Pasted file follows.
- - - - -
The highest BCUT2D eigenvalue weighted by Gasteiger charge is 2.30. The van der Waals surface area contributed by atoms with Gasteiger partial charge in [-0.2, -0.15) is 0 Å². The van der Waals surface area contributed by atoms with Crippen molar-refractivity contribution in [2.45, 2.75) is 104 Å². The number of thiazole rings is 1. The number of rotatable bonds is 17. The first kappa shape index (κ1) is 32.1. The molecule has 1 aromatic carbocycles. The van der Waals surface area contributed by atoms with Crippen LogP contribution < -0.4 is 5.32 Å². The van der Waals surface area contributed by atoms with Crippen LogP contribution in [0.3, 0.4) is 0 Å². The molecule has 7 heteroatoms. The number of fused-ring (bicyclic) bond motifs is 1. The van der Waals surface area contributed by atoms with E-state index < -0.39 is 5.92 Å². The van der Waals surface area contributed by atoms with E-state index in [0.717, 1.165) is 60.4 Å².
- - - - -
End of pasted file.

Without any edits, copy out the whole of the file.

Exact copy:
The highest BCUT2D eigenvalue weighted by Gasteiger charge is 2.30. The van der Waals surface area contributed by atoms with Gasteiger partial charge in [-0.2, -0.15) is 0 Å². The van der Waals surface area contributed by atoms with Crippen molar-refractivity contribution in [2.45, 2.75) is 104 Å². The number of thiazole rings is 1. The number of rotatable bonds is 17. The first kappa shape index (κ1) is 32.1. The molecule has 1 aromatic carbocycles. The van der Waals surface area contributed by atoms with Crippen LogP contribution < -0.4 is 5.32 Å². The van der Waals surface area contributed by atoms with Crippen LogP contribution in [0.3, 0.4) is 0 Å². The molecule has 7 heteroatoms. The number of fused-ring (bicyclic) bond motifs is 1. The van der Waals surface area contributed by atoms with E-state index < -0.39 is 5.92 Å². The van der Waals surface area contributed by atoms with E-state index in [0.717, 1.165) is 60.4 Å².